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All videos are licensed under a Creative Commons Attribution-NonCommercial-ShareAlike 3.0 Unported License.

Kerry Prendergast

Al Mansell

Bernard O’Shaughnessey

Bryan Pepperell

Celia Wade-Brown

Jack Yan

Video from the ward candidates meeting last week

If you missed the candidates meeting on Tuesday 14 September you’re now able to revisit the candidate speeches, thanks to the miracle of YouTube! Each segment is about five minutes long, is in the order in which candidates spoke on the night and can be viewed after the jump – with the exception of Kris Price, who didn’t appear at the meeting.

Creative Commons License
All videos are licensed under a Creative Commons Attribution-NonCommercial-ShareAlike 3.0 Unported License.

John Bishop

Stephanie Cook

Adam Cunningham

Marcus Ganley

Mark Greening

Ian McKinnon

Iona Pannett

Reminder: Meet the Mayoral Candidates meeting tonight at Crossways

Following on from the entertaining Ward candidates meeting on Tuesday night, we’re bringing the Mayoral candidates together for an evening of rapier wit and incisive policy debate. Join us at the Crossways Community Centre in Roxburgh Street from 7:30pm.

The meeting is being hosted by the Mt Victoria Residents Association and Mt Cook Mobilised as a joint community event for local residents to meet and question the mayoral candidates.

Everyone is welcome and refreshments will be provided.

Opinion: Kerry Prendergast

As part of our coverage of the local body elections, we’ve offered the mayoral candidates the opportunity to put an opinion piece on the website, explaining their vision for the city as a whole and Mt Victoria in particular. First up is incumbent Mayor Kerry Prendergast.

Wellington has grown continuously during my Mayoralty, and Wellingtonians rate their quality of life as the best in New Zealand (95%). Tourism numbers continue to rise above the national average, with economic development creating more jobs. Long term investment has increased, with over $300 million being invested in our infrastructure; enabling new bus lanes, improved storm water systems, more public art, and upgraded social housing. Our world-class indoor sports centre, currently being built, will create more opportunities and recreation for everyone, and attract more visitors to our City through sporting tournaments.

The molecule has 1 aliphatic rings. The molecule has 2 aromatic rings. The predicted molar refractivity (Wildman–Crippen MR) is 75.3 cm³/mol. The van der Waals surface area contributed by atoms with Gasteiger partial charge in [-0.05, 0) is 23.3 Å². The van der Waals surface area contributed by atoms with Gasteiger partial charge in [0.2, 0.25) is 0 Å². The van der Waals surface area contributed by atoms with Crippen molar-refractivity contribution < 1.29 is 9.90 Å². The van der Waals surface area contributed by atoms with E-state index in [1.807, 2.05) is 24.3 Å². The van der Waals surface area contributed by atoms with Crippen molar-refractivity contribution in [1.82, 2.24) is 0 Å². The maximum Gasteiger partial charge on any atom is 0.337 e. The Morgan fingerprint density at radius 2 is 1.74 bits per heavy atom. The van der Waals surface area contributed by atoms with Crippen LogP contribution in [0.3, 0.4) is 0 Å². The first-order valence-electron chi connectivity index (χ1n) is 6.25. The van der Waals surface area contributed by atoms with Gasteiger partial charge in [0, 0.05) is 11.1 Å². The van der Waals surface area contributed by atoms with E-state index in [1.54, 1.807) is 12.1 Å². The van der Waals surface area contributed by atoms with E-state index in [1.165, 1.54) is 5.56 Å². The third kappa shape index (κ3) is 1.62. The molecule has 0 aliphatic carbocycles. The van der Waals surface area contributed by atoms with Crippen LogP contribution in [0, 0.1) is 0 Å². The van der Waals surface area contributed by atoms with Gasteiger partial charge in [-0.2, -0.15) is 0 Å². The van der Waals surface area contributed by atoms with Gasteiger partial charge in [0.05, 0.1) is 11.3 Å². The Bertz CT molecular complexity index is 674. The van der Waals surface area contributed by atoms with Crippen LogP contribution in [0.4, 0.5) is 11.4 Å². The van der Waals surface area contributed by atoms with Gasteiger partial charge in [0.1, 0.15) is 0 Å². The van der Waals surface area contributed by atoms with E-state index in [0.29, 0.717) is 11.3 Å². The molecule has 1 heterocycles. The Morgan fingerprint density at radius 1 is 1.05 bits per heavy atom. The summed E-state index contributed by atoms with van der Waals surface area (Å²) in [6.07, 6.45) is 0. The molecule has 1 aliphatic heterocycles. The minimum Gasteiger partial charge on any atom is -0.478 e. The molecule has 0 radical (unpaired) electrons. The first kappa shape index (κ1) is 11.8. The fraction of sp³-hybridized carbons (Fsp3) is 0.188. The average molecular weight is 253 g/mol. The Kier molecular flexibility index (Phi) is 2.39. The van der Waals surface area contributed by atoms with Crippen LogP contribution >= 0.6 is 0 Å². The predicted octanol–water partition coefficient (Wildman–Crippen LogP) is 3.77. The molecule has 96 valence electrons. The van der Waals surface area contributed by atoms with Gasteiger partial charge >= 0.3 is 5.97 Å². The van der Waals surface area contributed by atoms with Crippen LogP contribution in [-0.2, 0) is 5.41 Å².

My Council has invested around $3million in Mt Victoria; improving sewerage, water, roads, making the streets safer, and keeping the suburb clean and graffiti free. We are giving increased support to the new Crossways.

Wellington’s creative and innovation sectors are flourishing. We have a great ”can-do” attitude and we continue to make things happen. I’m very proud to champion that spirit and I’m determined to continue the work underway to:

• Complete the plan for a rapid transit network from the railway station to the hospital and airport.
• Deliver on the aspirational goal to make Wellington carbon-neutral.
• Complete the Wellington 2040 plan that looks ahead to determine the vision and shape of the city for the next 30 years to ensure we continue to invest in jobs, our communities, our recreation and environment.

Proven leadership will be crucial. I have the ability and national respect to ensure Auckland’s Super City doesn’t damage Wellington, and I have shown how I can lead a council with purpose and clear focus.

Please support me, and allow me to continue for three more years as your Mayor.

http://www.kerry4mayor.co.nz

Reminder: Meet the Candidates meetings next week

The local body election season is upon us, with postal voting on who we would like to represent us on the Wellington City Council, the Greater Wellington Regional Council and the Capital Coast DHB due to commence at the end of next week.

As usual, the Mt Victoria Residents Association and Mt Cook Mobilised are convening a joint community event for local residents to meet and question the candidates. This year there will be two meetings, both held at the Crossways Community Centre in Roxburgh Street:

Local Ward candidates meeting on Tuesday 14 September at 7:30pm
Mayoral candidates meeting on Thursday 16 September at 8:00pm (following the MVRA AGM at 7:30pm)

Everyone is welcome and refreshments will be provided. If past experience is anything to go by, these will be entertaining evenings with plenty of debate and banter and witty exchanges, so mark your diaries now!